The traffic snarl and the lack of emergency planning by residents are a wake-up call, and not just for LVRMNA. Country roads are narrow and there is basically no room for error. If a road is blocked, be that due to a fire or a tree across a roadway, turning around can be a challenge. Now imagine dozens of cars trying the same maneuver, some with trailers. Not a pretty picture.

Prepare now

If you live anywhere in the Sierra Nevada or the Foothills, your Go Bag needs to be ready now. Besides saving you valuable time when the evacuation order comes, you and your family will be better prepared. Should you need help deciding what to pack, consult the 2017-2018 Fire Season Guide, published by the Fire Safe Council of Nevada County in conjunction with all local, state and federal fire agencies in Nevada County.

The guide also has checklists for your home before, during and after and evacuation. A family communications plan is also included. How will you communicate and where will you meet your family in the event that you can’t go home? Regular cell phone coverage in rural areas is spotty to non-existent, during a fire cell towers overload or burn down. Plan ahead and don’t forget your pets and meds.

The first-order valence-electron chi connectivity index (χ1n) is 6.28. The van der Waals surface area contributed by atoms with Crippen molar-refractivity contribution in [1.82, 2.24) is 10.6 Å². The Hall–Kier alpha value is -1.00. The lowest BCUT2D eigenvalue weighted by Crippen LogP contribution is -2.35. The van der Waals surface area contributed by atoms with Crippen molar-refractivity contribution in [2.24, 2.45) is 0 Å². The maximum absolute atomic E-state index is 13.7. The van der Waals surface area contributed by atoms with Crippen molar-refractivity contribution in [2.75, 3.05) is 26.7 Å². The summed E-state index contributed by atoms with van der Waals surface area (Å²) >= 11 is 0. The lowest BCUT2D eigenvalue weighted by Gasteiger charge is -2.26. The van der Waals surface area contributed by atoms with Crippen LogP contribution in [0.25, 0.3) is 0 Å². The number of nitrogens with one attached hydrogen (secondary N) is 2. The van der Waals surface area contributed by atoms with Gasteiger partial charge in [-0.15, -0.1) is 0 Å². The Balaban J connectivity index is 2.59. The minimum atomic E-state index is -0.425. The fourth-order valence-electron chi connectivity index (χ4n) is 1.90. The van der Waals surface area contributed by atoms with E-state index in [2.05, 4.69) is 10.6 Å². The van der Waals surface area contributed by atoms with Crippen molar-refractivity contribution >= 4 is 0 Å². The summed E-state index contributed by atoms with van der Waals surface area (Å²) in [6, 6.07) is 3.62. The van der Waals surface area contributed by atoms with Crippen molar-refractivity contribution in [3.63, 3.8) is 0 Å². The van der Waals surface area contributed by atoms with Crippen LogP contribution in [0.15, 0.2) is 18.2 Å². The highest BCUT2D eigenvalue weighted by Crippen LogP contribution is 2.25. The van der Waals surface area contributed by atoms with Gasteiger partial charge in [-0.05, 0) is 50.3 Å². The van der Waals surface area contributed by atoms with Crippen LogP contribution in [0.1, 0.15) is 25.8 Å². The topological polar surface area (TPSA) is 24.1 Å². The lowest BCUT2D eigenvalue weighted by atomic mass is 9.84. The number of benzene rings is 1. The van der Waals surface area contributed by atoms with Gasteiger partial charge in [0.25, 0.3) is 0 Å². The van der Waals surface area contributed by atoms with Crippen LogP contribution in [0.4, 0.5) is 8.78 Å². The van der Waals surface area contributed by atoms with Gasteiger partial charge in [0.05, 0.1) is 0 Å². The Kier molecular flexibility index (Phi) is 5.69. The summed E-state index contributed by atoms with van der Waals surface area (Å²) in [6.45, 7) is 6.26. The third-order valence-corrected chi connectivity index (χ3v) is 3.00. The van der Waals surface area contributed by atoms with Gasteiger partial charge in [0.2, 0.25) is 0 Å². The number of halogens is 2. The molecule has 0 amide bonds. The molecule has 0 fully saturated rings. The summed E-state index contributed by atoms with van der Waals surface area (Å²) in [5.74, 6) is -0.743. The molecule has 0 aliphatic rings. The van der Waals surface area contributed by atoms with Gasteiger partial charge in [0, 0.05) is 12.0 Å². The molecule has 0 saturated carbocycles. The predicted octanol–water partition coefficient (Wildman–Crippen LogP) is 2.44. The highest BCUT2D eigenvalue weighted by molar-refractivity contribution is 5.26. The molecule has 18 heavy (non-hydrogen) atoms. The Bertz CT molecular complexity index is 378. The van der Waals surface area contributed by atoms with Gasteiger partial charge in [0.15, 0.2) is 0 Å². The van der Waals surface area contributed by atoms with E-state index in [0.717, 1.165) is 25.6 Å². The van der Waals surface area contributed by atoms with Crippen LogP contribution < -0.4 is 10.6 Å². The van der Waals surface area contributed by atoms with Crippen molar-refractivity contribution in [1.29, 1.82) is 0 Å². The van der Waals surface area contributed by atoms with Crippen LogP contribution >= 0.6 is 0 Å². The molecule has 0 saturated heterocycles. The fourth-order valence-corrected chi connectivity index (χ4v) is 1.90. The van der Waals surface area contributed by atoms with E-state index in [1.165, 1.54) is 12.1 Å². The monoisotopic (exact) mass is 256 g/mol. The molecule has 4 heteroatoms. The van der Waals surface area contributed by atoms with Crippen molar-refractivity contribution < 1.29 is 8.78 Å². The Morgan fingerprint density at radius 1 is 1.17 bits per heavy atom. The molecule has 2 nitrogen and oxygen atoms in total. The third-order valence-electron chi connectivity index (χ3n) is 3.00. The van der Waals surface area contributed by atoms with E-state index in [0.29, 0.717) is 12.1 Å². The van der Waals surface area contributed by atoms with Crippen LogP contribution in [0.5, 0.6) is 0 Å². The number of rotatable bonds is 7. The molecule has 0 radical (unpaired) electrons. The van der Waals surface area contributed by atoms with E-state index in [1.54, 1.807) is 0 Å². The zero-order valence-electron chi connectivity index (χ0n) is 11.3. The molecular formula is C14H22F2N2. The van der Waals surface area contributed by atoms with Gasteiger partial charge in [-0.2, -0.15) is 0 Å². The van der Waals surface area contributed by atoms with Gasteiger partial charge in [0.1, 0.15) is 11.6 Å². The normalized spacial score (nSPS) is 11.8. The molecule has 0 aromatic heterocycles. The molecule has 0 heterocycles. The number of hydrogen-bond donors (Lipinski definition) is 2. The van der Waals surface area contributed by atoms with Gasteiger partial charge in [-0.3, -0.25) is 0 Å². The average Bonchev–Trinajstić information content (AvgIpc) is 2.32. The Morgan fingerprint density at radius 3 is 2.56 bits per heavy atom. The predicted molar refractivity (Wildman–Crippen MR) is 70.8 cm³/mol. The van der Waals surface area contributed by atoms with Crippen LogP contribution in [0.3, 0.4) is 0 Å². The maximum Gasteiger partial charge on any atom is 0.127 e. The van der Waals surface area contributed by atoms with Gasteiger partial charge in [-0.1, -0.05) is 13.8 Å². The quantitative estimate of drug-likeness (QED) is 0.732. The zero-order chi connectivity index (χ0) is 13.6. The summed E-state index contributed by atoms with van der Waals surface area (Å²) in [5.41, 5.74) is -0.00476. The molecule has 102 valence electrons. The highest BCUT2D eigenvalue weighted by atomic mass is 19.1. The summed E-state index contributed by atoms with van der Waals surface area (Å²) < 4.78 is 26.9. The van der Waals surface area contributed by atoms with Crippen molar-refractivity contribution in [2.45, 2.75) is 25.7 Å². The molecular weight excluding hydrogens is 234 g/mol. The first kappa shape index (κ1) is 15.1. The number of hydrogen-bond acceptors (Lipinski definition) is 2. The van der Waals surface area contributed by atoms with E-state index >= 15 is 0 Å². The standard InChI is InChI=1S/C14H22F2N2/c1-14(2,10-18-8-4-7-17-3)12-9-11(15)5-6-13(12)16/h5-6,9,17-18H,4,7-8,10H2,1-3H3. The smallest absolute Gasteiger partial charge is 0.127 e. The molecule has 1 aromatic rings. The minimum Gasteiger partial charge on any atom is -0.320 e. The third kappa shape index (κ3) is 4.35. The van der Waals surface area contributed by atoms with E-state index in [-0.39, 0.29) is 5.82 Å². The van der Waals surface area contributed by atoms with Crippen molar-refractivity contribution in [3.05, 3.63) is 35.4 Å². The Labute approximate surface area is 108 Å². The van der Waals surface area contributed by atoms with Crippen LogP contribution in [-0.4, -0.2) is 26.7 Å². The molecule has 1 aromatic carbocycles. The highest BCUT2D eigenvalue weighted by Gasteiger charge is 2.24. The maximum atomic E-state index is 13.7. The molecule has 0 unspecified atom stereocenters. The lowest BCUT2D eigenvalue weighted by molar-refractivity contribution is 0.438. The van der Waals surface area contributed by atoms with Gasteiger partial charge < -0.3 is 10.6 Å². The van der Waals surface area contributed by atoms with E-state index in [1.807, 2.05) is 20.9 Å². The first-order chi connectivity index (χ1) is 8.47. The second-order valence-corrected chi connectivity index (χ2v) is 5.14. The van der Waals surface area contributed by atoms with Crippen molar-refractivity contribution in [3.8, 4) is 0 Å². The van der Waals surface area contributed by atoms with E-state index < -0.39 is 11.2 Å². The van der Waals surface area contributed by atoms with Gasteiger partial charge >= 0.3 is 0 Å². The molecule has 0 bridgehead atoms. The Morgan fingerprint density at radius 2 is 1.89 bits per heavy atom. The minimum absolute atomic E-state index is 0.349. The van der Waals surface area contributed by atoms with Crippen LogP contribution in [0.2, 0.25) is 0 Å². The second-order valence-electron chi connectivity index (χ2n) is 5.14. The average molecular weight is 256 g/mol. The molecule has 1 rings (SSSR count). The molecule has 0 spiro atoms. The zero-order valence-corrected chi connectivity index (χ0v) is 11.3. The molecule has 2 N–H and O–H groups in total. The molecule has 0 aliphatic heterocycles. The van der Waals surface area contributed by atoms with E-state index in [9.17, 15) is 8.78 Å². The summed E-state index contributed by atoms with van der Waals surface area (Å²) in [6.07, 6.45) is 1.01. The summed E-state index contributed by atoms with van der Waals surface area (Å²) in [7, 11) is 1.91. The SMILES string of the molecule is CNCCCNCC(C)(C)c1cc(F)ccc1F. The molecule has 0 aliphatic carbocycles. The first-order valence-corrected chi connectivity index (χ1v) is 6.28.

Stay informed

Evacuations, if ordered, will be conducted by law enforcement. You can register with Nevada County’s Office of Emergency Services to receive emergency notifications on your cell phone, your AT&T land line is automatically registered.

Your local media is another good source of information, check our respective websites, listen to local radio stations for updates. We work with the fire agencies to publish accurate and timely updates. Do NOT call 911 for fire information, dispatchers will be busy ordering resources to the incident.

Rumor control

With several fires over the past weeks, rumors spread faster than an ember in dry grass. The cause of the Bloomfield Fire has been rumored to be transients, a serial arsonist, a careless driver with a chain dragging on the ground, a homeowner or a cigarette. According to Cal Fire, the fire was definitely human-caused (not a cloud in the sky and no lightning reported) but not malicious – ruling out the “serial arsonist running around starting fires.” No evidence of a recent burn pile or campfire was located either.

Don’t fan the flames, get the facts.

It’s only July 10th and carelessness or lack of common sense have been the cause of the Pleasant, Brewer, Bear, West and now Bloomfield fires – in July.

Are you ready for wildfire? The answer better be Yes.

2 replies on “Bloomfield fire – lessons learned for you and your neighborhood?”

  1. Note: Report the fire location to emergency personnel and move on. Leave the logistics of fire containment, traffic control, monitoring of the incident, etc., to the professionals. Do not block access and egress points with vehicles. Identify cell site reception areas if located in rural areas.

    1. Graig,

      Those may be valid points but the goal of this story was to demonstrate how the false sense of security leads to panic when a fire starts.